If you have gone on week-long or longer backcountry trips (backpacking, canoeing, etc), with only the items on your back, you probably recognized how important self care can be. This is particularly true in a group because if you do not properly care for yourself, you can hold others back or at least be miserable to be around.
For example, imagine you get a hot spot (the start of a blister), but you don’t speak up and continue hiking with the group. The hot spot turns to a blister, and looks and feels horrible by the time you stop for the evening. Had you taken the time to care for yourself early on, you probably could have prevented the blister, but now, you will be miserable walking for the rest of the trip.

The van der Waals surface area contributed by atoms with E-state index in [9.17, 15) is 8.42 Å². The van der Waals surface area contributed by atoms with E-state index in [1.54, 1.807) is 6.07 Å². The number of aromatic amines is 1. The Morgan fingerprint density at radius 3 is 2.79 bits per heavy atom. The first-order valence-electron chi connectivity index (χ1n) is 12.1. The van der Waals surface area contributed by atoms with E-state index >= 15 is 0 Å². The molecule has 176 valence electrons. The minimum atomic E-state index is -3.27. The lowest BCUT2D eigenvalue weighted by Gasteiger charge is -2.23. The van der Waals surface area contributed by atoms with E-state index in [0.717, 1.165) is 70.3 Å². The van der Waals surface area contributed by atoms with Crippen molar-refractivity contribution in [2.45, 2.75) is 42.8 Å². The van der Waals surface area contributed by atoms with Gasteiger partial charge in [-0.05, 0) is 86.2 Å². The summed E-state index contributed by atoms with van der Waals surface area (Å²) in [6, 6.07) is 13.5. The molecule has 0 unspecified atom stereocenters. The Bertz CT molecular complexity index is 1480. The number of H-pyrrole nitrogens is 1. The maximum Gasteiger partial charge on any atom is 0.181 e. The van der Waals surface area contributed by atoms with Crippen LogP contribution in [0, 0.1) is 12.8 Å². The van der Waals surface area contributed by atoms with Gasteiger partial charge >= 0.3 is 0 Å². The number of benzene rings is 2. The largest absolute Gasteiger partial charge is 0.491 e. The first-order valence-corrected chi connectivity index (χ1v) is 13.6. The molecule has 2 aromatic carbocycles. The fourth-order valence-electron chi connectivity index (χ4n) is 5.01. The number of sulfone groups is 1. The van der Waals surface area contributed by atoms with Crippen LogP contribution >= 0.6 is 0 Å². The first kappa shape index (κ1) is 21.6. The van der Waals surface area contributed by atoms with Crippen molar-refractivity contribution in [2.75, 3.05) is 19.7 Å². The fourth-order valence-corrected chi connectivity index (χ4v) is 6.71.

And then there is general well-being: taking time alone when needed, keeping up with personal hygiene, sleeping enough, eating properly – these all can effect your overall mood and therefore your own experience and that of the group.
Front country life is no different. It may be harder to realize how a failure in self care affects others, but it does.